• Conduct a national audit or assessment process of existing functions necessary for a comprehensive and integrated national strategy of hazard, risk and disaster prevention, projected over 5-10 and 20 year time periods.

  • Conduct dynamic risk analysis with specific consideration of demographics, urban growth, and the interaction or compound relationships between natural, technological and environmental factors.

  • Build, or where existing, strengthen regional/sub-regional, national and international approaches, and collaborative organizational arrangements that can increase hazard, risk and disaster prevention capabilities and activities.

  • Establish coordination mechanisms for greater coherence and improved effectiveness of combined hazard, risk and disaster prevention strategies at all levels of responsibility.

  • Promote and encourage know-how transfer through partnership and among countries with particular attention given in the transfer of experience amongst those countries most exposed to risks.

  • Establish national, regional/sub-regional, and global information exchanges, facilities, or websites dedicated to hazard, risk and disaster prevention, linked by agreed communication standards and protocols to facilitate interchange.

  • Link efforts of hazard, risk and disaster prevention more closely with the Agenda 21 implementation process for enhanced synergy with environmental and sustainable development issues.

  • Focus multi-year risk reduction strategies on urban concentration and mega-city environments.

  • Institute comprehensive application of land-use planning and programmes in hazard prone-environments.

  • Develop and apply standard forms of statistical recording of risk factors, disaster occurrences and their consequences to enable more consistent comparisons.

  • Undertake periodic reviews of accomplishments in hazard, risk and disaster reduction efforts at all levels of engagement and responsibility.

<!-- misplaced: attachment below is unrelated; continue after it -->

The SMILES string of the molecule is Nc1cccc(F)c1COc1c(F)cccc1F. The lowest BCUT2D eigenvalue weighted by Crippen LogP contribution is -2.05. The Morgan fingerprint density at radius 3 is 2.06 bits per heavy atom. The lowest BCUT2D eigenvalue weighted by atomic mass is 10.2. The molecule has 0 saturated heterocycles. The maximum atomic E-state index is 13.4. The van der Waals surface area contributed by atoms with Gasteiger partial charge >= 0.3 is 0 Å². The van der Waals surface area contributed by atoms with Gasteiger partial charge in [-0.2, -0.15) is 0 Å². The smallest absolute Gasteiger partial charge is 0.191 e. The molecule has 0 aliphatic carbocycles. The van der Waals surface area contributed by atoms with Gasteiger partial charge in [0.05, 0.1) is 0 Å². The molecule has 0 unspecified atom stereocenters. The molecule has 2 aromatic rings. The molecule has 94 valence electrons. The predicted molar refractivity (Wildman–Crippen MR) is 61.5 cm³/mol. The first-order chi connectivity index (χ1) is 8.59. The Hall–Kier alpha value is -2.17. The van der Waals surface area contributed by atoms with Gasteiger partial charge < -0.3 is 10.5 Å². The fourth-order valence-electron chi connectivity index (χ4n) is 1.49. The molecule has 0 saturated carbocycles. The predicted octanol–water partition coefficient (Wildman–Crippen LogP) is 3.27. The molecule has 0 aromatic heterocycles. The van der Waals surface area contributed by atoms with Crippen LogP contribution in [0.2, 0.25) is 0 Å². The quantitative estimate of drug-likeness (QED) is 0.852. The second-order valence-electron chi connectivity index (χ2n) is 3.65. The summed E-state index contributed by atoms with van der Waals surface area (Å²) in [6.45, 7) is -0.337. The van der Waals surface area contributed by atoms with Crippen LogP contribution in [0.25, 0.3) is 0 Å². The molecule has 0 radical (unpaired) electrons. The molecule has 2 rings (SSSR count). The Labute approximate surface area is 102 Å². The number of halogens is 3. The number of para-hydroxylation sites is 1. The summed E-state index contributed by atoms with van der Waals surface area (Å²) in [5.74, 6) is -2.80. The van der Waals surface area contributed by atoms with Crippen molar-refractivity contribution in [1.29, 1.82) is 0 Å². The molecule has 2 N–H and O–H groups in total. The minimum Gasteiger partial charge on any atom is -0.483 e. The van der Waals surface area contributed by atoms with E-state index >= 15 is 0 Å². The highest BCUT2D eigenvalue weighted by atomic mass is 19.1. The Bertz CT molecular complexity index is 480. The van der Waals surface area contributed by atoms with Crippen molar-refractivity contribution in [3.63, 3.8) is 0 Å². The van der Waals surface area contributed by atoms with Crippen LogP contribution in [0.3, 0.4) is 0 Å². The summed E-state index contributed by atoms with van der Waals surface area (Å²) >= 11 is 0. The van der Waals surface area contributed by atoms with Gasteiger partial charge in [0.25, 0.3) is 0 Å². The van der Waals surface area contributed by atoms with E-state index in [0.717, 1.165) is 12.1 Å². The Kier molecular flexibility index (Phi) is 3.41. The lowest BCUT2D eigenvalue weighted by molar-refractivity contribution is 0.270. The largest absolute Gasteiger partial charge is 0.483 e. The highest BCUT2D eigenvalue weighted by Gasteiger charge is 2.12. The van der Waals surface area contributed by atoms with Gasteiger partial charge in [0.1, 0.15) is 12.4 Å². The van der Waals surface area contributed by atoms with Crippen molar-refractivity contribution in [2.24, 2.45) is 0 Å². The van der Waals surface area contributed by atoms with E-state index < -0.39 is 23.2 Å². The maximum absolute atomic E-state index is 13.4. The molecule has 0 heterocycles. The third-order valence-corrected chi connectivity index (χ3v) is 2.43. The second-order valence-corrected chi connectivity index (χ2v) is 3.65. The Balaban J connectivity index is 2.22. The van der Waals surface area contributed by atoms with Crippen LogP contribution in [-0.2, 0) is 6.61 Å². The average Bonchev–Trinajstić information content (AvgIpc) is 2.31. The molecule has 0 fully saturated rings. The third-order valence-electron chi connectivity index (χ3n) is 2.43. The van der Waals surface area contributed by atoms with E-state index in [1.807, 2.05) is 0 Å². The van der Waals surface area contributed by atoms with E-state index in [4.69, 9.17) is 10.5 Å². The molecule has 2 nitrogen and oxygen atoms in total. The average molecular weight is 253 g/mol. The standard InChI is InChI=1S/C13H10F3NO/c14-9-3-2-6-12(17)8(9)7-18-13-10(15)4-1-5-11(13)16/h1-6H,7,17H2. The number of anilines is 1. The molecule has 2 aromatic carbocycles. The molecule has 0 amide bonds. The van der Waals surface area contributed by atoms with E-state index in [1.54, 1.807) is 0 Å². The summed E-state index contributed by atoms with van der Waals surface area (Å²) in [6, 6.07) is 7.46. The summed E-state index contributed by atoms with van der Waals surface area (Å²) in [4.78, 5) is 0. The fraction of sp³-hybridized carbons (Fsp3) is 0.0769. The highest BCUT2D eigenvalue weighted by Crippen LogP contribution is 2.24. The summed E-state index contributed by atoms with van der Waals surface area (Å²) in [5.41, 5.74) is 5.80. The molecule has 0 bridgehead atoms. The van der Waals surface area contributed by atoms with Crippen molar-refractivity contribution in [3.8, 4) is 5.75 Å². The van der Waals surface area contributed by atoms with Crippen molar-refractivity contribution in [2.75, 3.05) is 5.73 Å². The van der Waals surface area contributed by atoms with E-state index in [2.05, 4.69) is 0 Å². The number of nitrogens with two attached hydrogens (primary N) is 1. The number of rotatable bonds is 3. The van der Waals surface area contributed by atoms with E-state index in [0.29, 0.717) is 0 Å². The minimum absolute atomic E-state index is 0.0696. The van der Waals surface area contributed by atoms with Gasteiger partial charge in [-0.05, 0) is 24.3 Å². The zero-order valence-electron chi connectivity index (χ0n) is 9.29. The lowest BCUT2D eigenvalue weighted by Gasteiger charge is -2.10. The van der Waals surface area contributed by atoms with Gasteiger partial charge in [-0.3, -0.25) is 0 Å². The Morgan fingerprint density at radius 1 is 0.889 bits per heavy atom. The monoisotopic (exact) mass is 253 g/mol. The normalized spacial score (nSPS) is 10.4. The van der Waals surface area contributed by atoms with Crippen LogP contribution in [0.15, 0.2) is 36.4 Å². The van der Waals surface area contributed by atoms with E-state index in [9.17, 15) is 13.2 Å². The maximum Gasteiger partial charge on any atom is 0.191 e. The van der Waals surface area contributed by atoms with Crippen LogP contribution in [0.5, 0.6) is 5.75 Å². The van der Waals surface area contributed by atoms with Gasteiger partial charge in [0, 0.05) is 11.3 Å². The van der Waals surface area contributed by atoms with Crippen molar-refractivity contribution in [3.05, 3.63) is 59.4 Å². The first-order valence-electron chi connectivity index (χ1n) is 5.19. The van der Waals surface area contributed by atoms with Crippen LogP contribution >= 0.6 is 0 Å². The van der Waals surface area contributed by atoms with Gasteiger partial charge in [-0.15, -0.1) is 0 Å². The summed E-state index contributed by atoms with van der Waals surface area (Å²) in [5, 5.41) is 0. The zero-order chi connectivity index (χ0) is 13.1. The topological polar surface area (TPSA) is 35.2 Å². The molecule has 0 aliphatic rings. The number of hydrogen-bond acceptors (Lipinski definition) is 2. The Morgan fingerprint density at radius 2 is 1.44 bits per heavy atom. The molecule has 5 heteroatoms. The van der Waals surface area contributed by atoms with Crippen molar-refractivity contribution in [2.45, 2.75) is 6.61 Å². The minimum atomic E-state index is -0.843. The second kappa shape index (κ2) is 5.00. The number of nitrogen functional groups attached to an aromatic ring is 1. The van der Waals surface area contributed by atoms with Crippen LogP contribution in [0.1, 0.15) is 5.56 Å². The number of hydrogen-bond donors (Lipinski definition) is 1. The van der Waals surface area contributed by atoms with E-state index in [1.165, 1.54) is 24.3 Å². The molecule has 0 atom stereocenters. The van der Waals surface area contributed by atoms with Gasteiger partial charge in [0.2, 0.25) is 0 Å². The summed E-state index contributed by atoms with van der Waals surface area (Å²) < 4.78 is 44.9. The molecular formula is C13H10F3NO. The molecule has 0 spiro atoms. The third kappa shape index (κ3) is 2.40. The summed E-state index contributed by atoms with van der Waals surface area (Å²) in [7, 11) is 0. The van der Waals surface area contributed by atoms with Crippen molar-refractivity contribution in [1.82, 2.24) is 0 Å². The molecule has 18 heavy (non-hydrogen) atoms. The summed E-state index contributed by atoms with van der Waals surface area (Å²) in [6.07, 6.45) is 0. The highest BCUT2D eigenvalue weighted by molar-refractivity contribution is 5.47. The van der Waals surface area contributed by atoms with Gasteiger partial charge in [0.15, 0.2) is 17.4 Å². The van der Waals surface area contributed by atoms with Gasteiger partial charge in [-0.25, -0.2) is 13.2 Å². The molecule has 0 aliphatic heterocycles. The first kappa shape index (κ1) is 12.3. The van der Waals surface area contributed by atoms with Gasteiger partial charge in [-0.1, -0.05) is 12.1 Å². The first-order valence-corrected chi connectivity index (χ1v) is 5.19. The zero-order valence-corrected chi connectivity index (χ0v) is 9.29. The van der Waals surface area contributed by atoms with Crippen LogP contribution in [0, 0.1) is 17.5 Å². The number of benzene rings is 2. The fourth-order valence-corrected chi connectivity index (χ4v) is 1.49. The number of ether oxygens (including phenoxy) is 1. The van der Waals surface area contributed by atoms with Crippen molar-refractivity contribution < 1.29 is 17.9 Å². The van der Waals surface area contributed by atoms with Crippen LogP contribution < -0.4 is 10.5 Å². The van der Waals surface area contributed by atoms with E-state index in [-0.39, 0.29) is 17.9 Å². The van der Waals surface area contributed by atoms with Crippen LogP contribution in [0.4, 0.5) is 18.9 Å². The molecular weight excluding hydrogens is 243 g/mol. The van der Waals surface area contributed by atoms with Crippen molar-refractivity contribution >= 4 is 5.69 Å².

• Study feasibility of specific alternative funding and resource allocation modalities that can ensure continued commitment to sustained risk and disaster prevention strategies.

Responsible Parties

Governments have the primary responsibility for protecting citizens from risks and disaster, however, local communities and elements of civil society most threatened by hazards emerge as key initiators of important risk and disaster prevention actions. They must work through partnership, and together, receive necessary encouragement and support to realize the vision of disaster resilience.

Regional/sub-regional and international collaboration is essential, especially with regard to the dissemination of experience and information, scientific and technical applications, continual advocacy and the coordination of strategies to assist in the development of national capabilities.

The United Nations system has a special leadership role in global risk and disaster reduction by its universal character, inter-disciplinary and multi-sectoral scope, and role as a forum for global dialogue. It should address global risk issues, ensure coherence among humanitarian aid, disaster prevention and development, and promote collaboration among countries.


The strategy A Safer World in the 21st Century: Risk and Disaster Reduction should be closely monitored by the risk and disaster reduction community, and a global review of progress and accomplishments should be undertaken by all concerned parties within a period of five years.

IDNDR Secretariat
Palais des Nations
1211 Genève 10

Fax: ++41-22-917-9098
Tel: ++41-22-917-9715


IDNDR International Programme Forum
Geneva, 5-9 July 1999

The Geneva Mandate on Disaster Reduction

We, participants in the IDNDR International Programme Forum – Towards Partnerships for Disaster Reduction in the 21st Century, – recognise that the world is increasingly being threatened by large scale disasters triggered by hazards, which will have long term negative social, economic, and environmental consequences on our societies and hamper our capacity to ensure sustainable development and investment, particularly in developing countries.